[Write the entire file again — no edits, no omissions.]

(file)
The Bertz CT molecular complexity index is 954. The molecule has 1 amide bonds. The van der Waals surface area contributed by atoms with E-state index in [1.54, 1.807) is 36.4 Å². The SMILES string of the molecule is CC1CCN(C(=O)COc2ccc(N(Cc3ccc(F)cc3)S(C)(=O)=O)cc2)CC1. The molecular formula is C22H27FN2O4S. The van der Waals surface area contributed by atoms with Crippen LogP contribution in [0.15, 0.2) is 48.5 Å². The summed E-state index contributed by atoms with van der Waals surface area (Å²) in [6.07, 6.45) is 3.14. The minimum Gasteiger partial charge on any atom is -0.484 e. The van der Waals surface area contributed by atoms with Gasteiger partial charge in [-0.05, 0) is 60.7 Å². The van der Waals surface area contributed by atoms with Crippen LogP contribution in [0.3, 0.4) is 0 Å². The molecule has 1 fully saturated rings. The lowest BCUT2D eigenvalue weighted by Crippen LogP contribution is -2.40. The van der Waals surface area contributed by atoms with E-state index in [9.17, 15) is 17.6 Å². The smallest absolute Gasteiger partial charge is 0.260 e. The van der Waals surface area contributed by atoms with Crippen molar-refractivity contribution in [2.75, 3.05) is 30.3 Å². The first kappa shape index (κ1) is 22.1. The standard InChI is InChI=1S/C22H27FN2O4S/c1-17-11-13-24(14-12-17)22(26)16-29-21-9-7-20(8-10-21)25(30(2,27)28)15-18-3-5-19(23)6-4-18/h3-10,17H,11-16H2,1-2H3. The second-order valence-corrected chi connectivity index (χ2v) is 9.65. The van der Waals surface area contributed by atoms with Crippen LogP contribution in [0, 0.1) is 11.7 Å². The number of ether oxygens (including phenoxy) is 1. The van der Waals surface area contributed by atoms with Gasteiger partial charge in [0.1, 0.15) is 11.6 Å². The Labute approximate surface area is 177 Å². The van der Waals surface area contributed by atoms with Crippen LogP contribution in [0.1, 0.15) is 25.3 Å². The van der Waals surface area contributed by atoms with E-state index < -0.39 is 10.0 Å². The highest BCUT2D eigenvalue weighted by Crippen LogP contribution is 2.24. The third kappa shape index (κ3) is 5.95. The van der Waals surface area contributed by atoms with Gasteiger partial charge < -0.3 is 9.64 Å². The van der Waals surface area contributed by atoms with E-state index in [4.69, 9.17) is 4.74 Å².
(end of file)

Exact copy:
The Bertz CT molecular complexity index is 954. The molecule has 1 amide bonds. The van der Waals surface area contributed by atoms with E-state index in [1.54, 1.807) is 36.4 Å². The SMILES string of the molecule is CC1CCN(C(=O)COc2ccc(N(Cc3ccc(F)cc3)S(C)(=O)=O)cc2)CC1. The molecular formula is C22H27FN2O4S. The van der Waals surface area contributed by atoms with Crippen LogP contribution in [0.15, 0.2) is 48.5 Å². The summed E-state index contributed by atoms with van der Waals surface area (Å²) in [6.07, 6.45) is 3.14. The minimum Gasteiger partial charge on any atom is -0.484 e. The van der Waals surface area contributed by atoms with Gasteiger partial charge in [-0.05, 0) is 60.7 Å². The van der Waals surface area contributed by atoms with Crippen LogP contribution in [0.3, 0.4) is 0 Å². The molecule has 1 fully saturated rings. The lowest BCUT2D eigenvalue weighted by Crippen LogP contribution is -2.40. The van der Waals surface area contributed by atoms with E-state index in [9.17, 15) is 17.6 Å². The smallest absolute Gasteiger partial charge is 0.260 e. The van der Waals surface area contributed by atoms with Crippen molar-refractivity contribution in [2.75, 3.05) is 30.3 Å². The first kappa shape index (κ1) is 22.1. The standard InChI is InChI=1S/C22H27FN2O4S/c1-17-11-13-24(14-12-17)22(26)16-29-21-9-7-20(8-10-21)25(30(2,27)28)15-18-3-5-19(23)6-4-18/h3-10,17H,11-16H2,1-2H3. The second-order valence-corrected chi connectivity index (χ2v) is 9.65. The van der Waals surface area contributed by atoms with Crippen LogP contribution in [0, 0.1) is 11.7 Å². The number of ether oxygens (including phenoxy) is 1. The van der Waals surface area contributed by atoms with Gasteiger partial charge in [0.1, 0.15) is 11.6 Å². The Labute approximate surface area is 177 Å². The van der Waals surface area contributed by atoms with Crippen LogP contribution in [0.1, 0.15) is 25.3 Å². The van der Waals surface area contributed by atoms with E-state index < -0.39 is 10.0 Å². The highest BCUT2D eigenvalue weighted by Crippen LogP contribution is 2.24. The third kappa shape index (κ3) is 5.95. The van der Waals surface area contributed by atoms with Gasteiger partial charge < -0.3 is 9.64 Å². The van der Waals surface area contributed by atoms with E-state index in [4.69, 9.17) is 4.74 Å².